Rev. Mary Trainor
November, 17 2013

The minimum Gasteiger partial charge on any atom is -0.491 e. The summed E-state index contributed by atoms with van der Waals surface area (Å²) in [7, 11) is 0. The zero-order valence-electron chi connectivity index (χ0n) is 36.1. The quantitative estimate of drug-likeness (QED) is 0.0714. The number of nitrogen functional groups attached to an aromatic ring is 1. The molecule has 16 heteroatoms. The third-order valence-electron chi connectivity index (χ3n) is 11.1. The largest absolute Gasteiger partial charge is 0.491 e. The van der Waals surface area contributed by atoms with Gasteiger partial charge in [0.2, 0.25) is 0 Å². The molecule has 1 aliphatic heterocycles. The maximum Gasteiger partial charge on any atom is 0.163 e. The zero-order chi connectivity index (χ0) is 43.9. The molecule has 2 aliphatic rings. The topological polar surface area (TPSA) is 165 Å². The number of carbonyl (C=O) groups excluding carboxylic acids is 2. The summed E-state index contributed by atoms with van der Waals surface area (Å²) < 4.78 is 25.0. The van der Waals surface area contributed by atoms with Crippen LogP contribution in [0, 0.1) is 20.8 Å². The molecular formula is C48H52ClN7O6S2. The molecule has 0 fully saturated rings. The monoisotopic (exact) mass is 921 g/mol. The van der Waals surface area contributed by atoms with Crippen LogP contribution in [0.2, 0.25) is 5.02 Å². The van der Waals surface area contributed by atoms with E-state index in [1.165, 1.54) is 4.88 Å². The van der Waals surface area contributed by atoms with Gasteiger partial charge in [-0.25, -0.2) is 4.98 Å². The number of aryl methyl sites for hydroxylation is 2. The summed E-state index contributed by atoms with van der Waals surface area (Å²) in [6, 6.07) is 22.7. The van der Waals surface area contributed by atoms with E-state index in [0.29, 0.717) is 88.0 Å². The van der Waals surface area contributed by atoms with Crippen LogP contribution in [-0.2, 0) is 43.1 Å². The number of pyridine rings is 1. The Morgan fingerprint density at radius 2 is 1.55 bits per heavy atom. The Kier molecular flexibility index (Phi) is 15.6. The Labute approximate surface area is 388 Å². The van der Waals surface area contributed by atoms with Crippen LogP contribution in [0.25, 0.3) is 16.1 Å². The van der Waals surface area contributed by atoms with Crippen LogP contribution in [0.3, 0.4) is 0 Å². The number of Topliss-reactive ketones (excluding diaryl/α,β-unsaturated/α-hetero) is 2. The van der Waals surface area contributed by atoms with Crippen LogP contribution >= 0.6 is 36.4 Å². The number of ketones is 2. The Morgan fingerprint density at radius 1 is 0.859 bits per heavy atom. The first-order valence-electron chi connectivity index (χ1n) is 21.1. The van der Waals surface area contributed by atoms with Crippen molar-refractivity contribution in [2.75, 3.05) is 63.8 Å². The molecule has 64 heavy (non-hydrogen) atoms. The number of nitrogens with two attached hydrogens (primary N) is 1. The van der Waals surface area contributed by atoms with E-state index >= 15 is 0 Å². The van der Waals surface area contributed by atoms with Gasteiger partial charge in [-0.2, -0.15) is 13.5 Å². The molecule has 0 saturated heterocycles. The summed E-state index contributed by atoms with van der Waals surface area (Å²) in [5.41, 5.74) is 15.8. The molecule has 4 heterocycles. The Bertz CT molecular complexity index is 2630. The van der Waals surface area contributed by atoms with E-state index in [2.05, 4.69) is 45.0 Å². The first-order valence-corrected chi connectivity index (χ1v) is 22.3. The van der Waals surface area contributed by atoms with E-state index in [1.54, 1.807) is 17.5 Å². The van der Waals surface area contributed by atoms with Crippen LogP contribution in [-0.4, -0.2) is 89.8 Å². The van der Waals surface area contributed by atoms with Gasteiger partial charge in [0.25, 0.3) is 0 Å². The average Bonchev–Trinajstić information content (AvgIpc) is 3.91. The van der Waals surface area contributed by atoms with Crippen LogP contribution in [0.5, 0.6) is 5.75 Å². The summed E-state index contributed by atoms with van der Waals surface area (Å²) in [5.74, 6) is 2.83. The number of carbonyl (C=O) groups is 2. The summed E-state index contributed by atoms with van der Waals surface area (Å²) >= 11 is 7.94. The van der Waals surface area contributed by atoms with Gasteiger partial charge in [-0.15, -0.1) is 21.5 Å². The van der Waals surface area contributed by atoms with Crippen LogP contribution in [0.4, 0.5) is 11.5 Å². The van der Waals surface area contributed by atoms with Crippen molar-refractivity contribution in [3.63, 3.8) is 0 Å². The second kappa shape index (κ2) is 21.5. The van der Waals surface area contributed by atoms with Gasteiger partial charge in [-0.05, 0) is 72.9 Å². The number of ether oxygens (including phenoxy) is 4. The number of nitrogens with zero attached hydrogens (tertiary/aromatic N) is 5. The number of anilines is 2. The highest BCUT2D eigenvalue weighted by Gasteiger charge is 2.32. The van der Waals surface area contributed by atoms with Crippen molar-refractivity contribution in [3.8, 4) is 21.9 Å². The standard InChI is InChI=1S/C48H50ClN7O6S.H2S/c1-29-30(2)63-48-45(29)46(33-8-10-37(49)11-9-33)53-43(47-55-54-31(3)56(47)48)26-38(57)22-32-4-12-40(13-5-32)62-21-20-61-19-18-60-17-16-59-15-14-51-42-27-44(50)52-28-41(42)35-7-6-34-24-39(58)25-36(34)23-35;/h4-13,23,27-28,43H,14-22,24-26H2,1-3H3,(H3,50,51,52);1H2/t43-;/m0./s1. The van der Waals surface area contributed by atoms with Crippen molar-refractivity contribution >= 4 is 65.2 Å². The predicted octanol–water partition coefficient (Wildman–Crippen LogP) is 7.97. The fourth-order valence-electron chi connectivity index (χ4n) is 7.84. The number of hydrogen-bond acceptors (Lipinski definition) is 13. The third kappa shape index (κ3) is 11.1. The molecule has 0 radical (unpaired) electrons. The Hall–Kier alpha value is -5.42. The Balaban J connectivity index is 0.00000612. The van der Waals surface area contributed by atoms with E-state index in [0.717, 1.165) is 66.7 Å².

Blessed be the name of God: Father, Son and Holy Spirit. Amen. Everyone seated here today knows about suffering. Somewhere in your life, or the life of a loved one, you have witnessed pain or loss, diminishment, incapacitation, inability, disability, diagnosis, mental anguish, or shame. No one gets out of it. Suffering is as natural to the human predicament as is breathing or dying. It’s difficult to discuss suffering without stringing together a bunch of clichés, or without sounding dismissive of someone’s pain. And yet, suffering and pain are what I want us to talk about today, so I am begging your forgiveness in advance if I stray into the territory of “pat answers.” I am hoping that together we can forge a way through such a conversation that produces something of value for the future. But first, I want to share a story about a man you may not have heard much about: Thomas A. Dorsey was born the son of a minister in the Southern part of the United States, but he did not take to the religious life very well. Early on he realized that he had gifts for writing the blues and fled his Southern home for the prohibition-era honky-tonks in Chicago. Soon he became a celebrity songwriter, hired by the biggest pop music companies to write the blues for them. Many considered the stuff he wrote to be garbage—tasteless, raunchy, offensive music— and yet his songs were in high demand in the speak-easies, and he was making a fortune. Thomas A. Dorsey had the world by tail, making money hand over fist, a recognized celebrity and man about town, with a beautiful young wife. Like the proverbial man falling off a tall building, you could almost hear him saying, as he passed the tenth floor: “All right so far.” Then tragedy struck. His young wife died in childbirth with their first child, and the child died soon thereafter. Dorsey’s life came crashing down around him. In the midst of the storm, he found he had no port. He thrashed about for awhile—and then remembered something he’d been taught a long time before. About a God who was there in the worst of times. A God who said, “I will never leave you or forsake you.” In his despair, Dorsey wrote a new song, a different kind of song from his previous speak-easy favorites: “Precious Lord, Take My Hand.” Maybe you know it. It goes like this. Precious Lord take my hand, lead me on, let me stand, I am tired, I am weak, I am worn; through the storm, through the night, lead me on to the light, take my hand precious Lord, lead me on. *** “By your endurance you will gain your souls.” With these words Jesus concludes his lengthy remarks about the Temple, his prediction that it will be thrown down, and some examples—at the request of some listeners—of signs that this unthinkable destruction is about to occur. To put all of this into a bit of context, let’s remember that Jesus is now in Jerusalem where he has caused quite a stir. Leading up to our passage for today, Jesus has cleansed the Temple, done some teaching, answered hostile questioners, offered up the Parable of the Wicked Tenants that suggests he will die at the hands of those who maintain the Temple and that the stone the builders rejected will become the cornerstone, denounced the respected class of scribes and, immediately before our passage today begins, commends the generosity of a widow whose small offering, he says, is greater than what the others put in because they “contributed out of their abundance, but she out of her poverty has put in all she had to live on.” Then we move to the discussion of the Temple in which some people speak highly of its beauty and its glorification of God, for to them the Temple was where God was present on earth. There were many synagogues, places of worship and teaching, but only one Temple. To say it was the centerpiece of faith for the people of Israel would be to drastically understate its importance and value. And then Jesus says it will all be thrown down. Astonishment. When will this be? What are the signs? Jesus then offers up a litany of terror, unspeakable human violence, natural disasters of epic proportion. Plus, for his followers, predictions of captivity, horror and death. And yet, in and among these terrifying remarks, he gives a glimmer of hope to his followers: these tragic circumstances will give you a chance to testify and I will give you the words to say, and not a hair of your head will perish. “By your endurance you will gain your souls.” *** Jesus’ predictions are made in very particular historical circumstances, for the people who were to be in the midst of those circumstances. Therefore, at the time Luke was writing his Gospel, much of what Jesus predicts in the 21st chapter had already come to pass. For Luke’s audience, for us, knowing that the Temple had already fallen, Jerusalem itself besieged and laid low, that early disciples were arrested and killed, knowing all these things authenticates Jesus’ words and serves notice on us, too, that earthly things are transitory, that believing brings risks, and that suffering and pain are a part of the deal. But Jesus also makes a promise: “By your endurance you will gain your souls.” I posted a question on our Facebook page this week: What does endurance mean? Is it just about “lasting” long enough for the tough stuff to move on? Since then I’ve developed a couple of other questions: Is endurance about surviving? Or is it about thriving? I checked a couple of dictionaries for help, and they did not completely satisfy me. Here’s one definition: “The act, quality, or power of withstanding hardship or stress.” Here’s another, “Endurance is the power to withstand something challenging.” Even though they are not completely satisfying, both of these definitions include yet another word of interest, one I believe may offer some direction. The word is “w it hsta nd.” Endurance is the ability to withstand something challenging, a hardship, or stress. Where do we get our power to withstand? When suffering and pain come our way, by what means can we endure it? *** We all know people who try a variety of ways to get through pain and suffering, but some of the ways they choose don’t lend themselves to life, to depth, to endurance. Some of the solutions, while perhaps pleasant enough in the moment, are not solutions at all. I had a friend who truly thought “retail therapy” could solve anything. “Get your mind off it, sweetie. Go shopping with me.” You may know people who self-medicate with alcohol or drugs. Or people who throw themselves into their work. Or those who withdraw behind the invisible curtain of depression. Yes, there are many ways to deal with suffering and pain, but not all of them lead to life, to endurance. *** In the face of especially large-scale tragedies such as the recent typhoon in the Philippines, we see how sadly inadequate are a number of our typical attempts to outrun suffering. You can’t shop enough, drink enough, work enough to get that one behind you. To be honest, even to speak of our faith in the midst of such devastation might seem overly glib when trying to console someone who just lost their whole family, their whole community, their sources of food and safe water, their future. Trust God. Pray. Believe. Keep the faith. Important and true, but not always the most comforting or pastoral responses in times of immeasurable need. So what can we say to others, what can we say to ourselves in such times? *** Maybe such occasions are not the time for speaking words of faith. Maybe endurance is cultivated best in the doing of faith. Instead of telling someone to trust God, we can trust God for them when their world is out of control. Maybe instead of telling someone to pray, we can pray for them when they are standing in the midst of loss. We can believe on their behalf. Keep the faith on their behalf. Until they are able to do so for themselves again. Evelyn Underhill, the great English explorer of Christian mysticism, said, “No Christian escapes a taste of the wilderness on the way to the Promised Land.” Every hardship, every form of suffering, every bit of pain in our lives is the ground on which temptation stands to distract from our faith, from “withstanding,” from enduring. *** Where shall we turn for our support? To whom shall we go for strength? There’s only one “where” and one “whom” that offer sustaining help over time. We might not immediately recall that in the midst of tragic loss or grievous pain. We might cry and rail and shriek and pound. But I believe God understands the desperation of human grief. I believe God understands the actions and words of a broken heart. We are not perfect. So it is in these times that others can trust and pray and believe and keep the faith on our behalf. It is in these times that God stands beside us and behind us, ever patient, always ready, forever loving. We endure because we are not alone and because the One from whom all blessings flow, is eternally available. When the time is right, when we can catch our breath, God stands ready, arms open always, ready to listen, to hear, to accompany, to help. *** “By your endurance you will gain your souls.” Jesus did not promise an easy life, but he did promise a triumphant life. Julian of Norwich, an early Christian mystic, put it this way: “God hath NOT said, ‘Thou shalt not be tempested, thou shalt not be travailed, thou shalt not be afflicted,’ but God DID say, ‘Thou shalt not be overcome.’” *** Thomas A Dorsey knew about enduring. The seeds of it were planted in his early life and did not bear fruit until tested by personal adversity. But bear fruit they did. “Precious Lord, Take My Hand” was Martin Luther King Jr.’s favorite song. And while the song is powerful testimony to one man’s trust in God, it was not a commercial success. Dorsey’s old pop music companies would have nothing to do with him. So he launched out on his own and devoted the rest of his life writing a new genre of Christian music fused with the blues that would become known as “Gospel Music.” “By your endurance you will gain your souls.” Amen.